Dominick Dunne Remembered at the Chateau Marmont

He regularly lunched at Michael’s, but Dunne was no Walter Winchell spitefully trading in scandal and semi-truths.

Last night about 50 friends of Dominick Dunne gathered in the Chateau Marmont’s sixth-floor penthouse to honor the writer whose serrated prose and shrewd insights elevated celebrity trial reporting to an A-list activity.

Dunne, who would have turned 84 yesterday, passed away in August of cancer, having lived to see justice finally catch up to O.J. Simpson in a Nevada courtroom far from Los Angeles.

Thursday night’s toast to Dunne was attended by a mix of the people he knew from Hollywood and the courts, and also by the street reporters he met and befriended during the first Phil Spector trial – Ciaran McEvoy, Peter Hong, Harriet Ryan and the court blogger Betsy Ross, aka “Sprocket.”

Dunne’s actor son, Griffin, recalling that as a child his parents would visit friends in this very same suite, related how Dominick gave his kids firecrackers to toss at the police down on Sunset Boulevard during the curfew riots of 1966.

Author Lawrence Schiller praised Dunne for raising social issues usually kept out of polite conversation, while former Los Angeles D.A. Ira Reiner spoke of Dunne’s uncanny ability to attract sources of information during O.J. Simpson’s first trial.

TMZ founder Harvey Levin recounted how Dunne’s righteous indignation over the judicial miscarriage following the murder of his daughter, Dominique, inspired Levin, then a KNBC reporter, to relentlessly delve into the trial, while keynote speaker Linda Deutsch of Associated Press described Dunne’s unshakable personal loyalty to colleagues.

Organized by Bonnie Russell, who befriended Dunne late in his life and set up the Website Dominick’s Diary, the evening was a relaxed and intimate affair. There was no posturing and, like Dunne’s personality, it was marked by quiet wonder and low-key elegance – and without the interruptions of  cell phones.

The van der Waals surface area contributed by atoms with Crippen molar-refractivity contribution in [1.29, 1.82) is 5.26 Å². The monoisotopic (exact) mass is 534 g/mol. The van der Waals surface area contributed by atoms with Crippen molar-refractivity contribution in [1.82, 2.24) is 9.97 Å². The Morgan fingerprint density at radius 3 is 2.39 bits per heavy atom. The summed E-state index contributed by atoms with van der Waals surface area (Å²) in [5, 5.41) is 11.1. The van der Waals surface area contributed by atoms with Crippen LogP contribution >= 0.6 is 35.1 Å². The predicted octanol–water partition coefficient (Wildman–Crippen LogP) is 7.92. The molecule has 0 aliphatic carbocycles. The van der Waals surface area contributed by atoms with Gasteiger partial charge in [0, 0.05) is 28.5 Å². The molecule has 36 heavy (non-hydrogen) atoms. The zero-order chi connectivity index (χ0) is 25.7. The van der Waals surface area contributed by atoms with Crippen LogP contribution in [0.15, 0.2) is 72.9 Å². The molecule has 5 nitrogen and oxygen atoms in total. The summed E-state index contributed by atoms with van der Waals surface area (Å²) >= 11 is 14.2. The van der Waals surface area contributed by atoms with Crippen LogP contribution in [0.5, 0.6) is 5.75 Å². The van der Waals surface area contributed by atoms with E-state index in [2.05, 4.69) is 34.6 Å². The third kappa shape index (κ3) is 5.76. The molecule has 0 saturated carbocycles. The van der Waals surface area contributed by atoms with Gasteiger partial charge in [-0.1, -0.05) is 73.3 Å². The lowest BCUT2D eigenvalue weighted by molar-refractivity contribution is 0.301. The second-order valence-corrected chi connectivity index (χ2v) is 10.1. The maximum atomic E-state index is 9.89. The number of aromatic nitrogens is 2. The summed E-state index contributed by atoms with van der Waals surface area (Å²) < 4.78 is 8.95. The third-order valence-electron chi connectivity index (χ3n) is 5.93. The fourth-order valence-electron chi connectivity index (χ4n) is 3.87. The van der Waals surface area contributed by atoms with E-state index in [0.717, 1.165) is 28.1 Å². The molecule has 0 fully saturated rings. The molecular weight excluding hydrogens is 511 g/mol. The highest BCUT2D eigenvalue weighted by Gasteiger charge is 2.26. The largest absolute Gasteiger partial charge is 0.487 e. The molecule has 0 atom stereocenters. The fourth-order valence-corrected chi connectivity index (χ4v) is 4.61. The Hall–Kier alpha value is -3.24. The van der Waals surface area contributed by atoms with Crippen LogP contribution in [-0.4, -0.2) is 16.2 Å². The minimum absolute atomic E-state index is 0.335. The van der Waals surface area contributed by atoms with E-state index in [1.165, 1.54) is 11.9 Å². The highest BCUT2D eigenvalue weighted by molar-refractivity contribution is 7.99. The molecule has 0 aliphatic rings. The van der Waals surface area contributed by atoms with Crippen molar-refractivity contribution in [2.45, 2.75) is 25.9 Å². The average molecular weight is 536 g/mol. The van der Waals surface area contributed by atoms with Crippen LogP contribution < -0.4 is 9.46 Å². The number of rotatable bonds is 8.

One speaker summarized Dunne’s place in journalism by reminding the gathered that Dunne was not a gossip columnist, as was thought by some. Although he could regularly be found lunching at his wall table at Michael’s on West 55th Street in Manhattan, Dunne was no Walter Winchell spitefully trading in scandal and semi-truths at the Stork Club. Instead, he would take in the room as a naturalist would a meadow, perhaps noting the arrival of Barbara Walters at one table, or a birthday party for financier Felix Rohatyn at another.

It was as a synthesizer of information, brought to him from linen-draped tables or from the street, that Dunne excelled — as a social observer rather than a mere gosssipeur.

And while his private milieu remained firmly Eastern, in recent years he seemed, in both his Vanity Fair columns and in conversation, to have softened his disdain for Los Angeles. He genuinely loved the Chateau Marmont, which became his unofficial West Coast residence, and in the end he seemed reconciled to the Hollywood that had been the source of so much personal and professional pain.

Last night Dominick Dunne had come home to an appreciative town that was more than just another trial venue.